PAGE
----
Tears welled up under Viktoria Volya’s oversized sunglasses as she carefully placed a flower in one of 16 buckets lined up near the burnt-out husk of the Amstor shopping centre Tuesday morning. Each bucket represented one of the dead recovered from the mall after a Russian missile strike on Monday, a number that has since risen to 18.
Ms. Volya said she still didn’t know the fate of the friendly, pregnant young woman who worked at the mall’s lingerie kiosk. They chatted often, but she didn’t know her name.
She now fears that the conversation they had last week, when she visited Amstor with her two children, was their final one. “I’m really worried about her. She was working in exactly the part of the building where the rocket had hit,” the 50-year-old psychologist said. “It’s very, very painful.”
Kremenchuk was a city in agony on Tuesday, as cranes and excavators pulled at the rubble of the mall, where many people may yet lie buried.
Regional governor Dmytro Lunin told reporters that 36 people were still missing, with hopes fading that they would be found alive. Fifty-nine others had been injured in the attack, including 25 who were hospitalized.
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Ukrainian Prosecutor-General Irina Venediktova visited this quiet mid-sized city on Tuesday and said the air strike on the mall qualified as the latest in a long list of war crimes committed by the Russian military since it launched its invasion of Ukraine four months ago.
“I am sure that it is a war crime under Ukrainian legislation,” she said. “And I am sure that it is a crime against humanity under the Rome Statute. “We see it systematically – shelling Ukrainian civilian infrastructure, hospitals, kindergartens, malls, as we see now. Why are they doing [this]? I’m sure that Russians know very well that they are just killing civilians … but they are doing it again and again.”
Ukrainian President Volodymyr Zelensky, who said there were 1,000 people near and in the mall at the time of the attack, called for Russia to be declared a state sponsor of terrorism.
Russia’s Defence Ministry denied that it had attacked the mall. In an official statement Tuesday, it instead claimed to have struck “a weapons depot storing arms received from the United States and Europe,” causing an explosion that started the fire at Amstor – which Moscow falsely described as “a non-functioning shopping centre.”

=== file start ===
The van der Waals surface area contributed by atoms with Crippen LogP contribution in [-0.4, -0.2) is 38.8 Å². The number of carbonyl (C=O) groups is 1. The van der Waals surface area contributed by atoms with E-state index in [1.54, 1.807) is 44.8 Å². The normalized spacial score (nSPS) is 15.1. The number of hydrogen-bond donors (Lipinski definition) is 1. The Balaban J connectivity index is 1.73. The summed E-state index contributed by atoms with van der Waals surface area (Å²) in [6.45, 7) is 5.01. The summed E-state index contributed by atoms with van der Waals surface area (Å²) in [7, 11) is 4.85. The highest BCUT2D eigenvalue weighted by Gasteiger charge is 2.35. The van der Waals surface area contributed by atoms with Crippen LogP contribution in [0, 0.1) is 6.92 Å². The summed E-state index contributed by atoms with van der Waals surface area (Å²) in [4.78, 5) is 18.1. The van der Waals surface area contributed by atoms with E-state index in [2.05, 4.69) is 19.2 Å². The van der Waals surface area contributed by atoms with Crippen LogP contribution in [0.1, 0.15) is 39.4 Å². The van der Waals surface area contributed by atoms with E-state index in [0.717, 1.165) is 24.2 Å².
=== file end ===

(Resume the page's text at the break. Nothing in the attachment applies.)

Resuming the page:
Mr. Lunin dismissed Russia’s claim that there was a military target anywhere near the Kremenchuk mall. “You can come with me, and I can show you this is an absolutely civilian object,” he said, standing in front of a table of burned stuffed animals and a sign that said “bread” that had been recovered from the ruins of the mall. “There are no weapons here, there is no warehouse.” He said Ukraine knew the name of the Russian pilot who had fired the pair of X-22 cruise missiles that struck the shopping centre, adding that his country “would not forgive” what had happened.
Monday’s attack came as the G7 was concluding a summit in Germany, where leaders vowed to continue sending financial and military aid to Ukraine.
Tuesday marks the opening of a NATO meeting in Spain, where the military alliance will formally announce a major enlargement of its high-readiness force to counter the threat of Russian expansionism.
One of the reasons so many people died inside the mall was that many shoppers and staff did not heed an air-raid siren that sounded several minutes before the missiles hit.
“Unfortunately, those people who died have died because they ignored the rule of going to the shelters,” Interior Minister Denys Monastyrsky said.
“I would like to appeal to state-owned companies, privately owned companies, everyone: If you hear air-raid alarm, you need to react immediately because it’s about the safety of your staff and everyone around.”
An air-raid siren sounded in Kremenchuk minutes after Mr. Monastyrsky spoke. While rescue work was suspended, and police and firefighters moved away from the mall, only a small minority of those around the disaster scene headed into a nearby bomb shelter.
After four months of war, many Ukrainians have stopped taking cover each and every time they hear the alarm. Local residents said the Amstor mall had actually picked up business from its bigger rival in town, the New Line Mall – which would immediately suspend operations for a siren, occasionally irritating customers who were moments away from completing their shopping – precisely because shoppers knew that Amstor would remain open.
“Even I would go to Amstor because it wouldn’t close during alarms. We would just look at our phones, and if we saw it was an alarm for all of Ukraine, we would keep going,” said Olga Maslova, a lawyer who was helping a family look for their missing daughter on Tuesday. Ms. Maslova said she feared the young woman was dead, since police had asked the family for DNA samples.
Amstor’s policy of staying open during air-raid sirens made it difficult for those who worked there to abandon their posts if they felt unsafe.
Alyona Makarenko, a local psychologist, said her aunt Olga worked alone at a kiosk that sold lottery tickets. She was financially responsible for the tickets and couldn’t leave the kiosk unattended with people still in the mall, so Olga only fled after the missiles hit the building on Monday.
Ms. Makarenko said her aunt described a nightmarish scene of stumbling through a thick cloud of black smoke, past the injured and dying, some of them missing limbs, as she tried to find the exit. “It’s a mystery how she managed to escape. Somehow, blinded in the smoke, she found her way out.”
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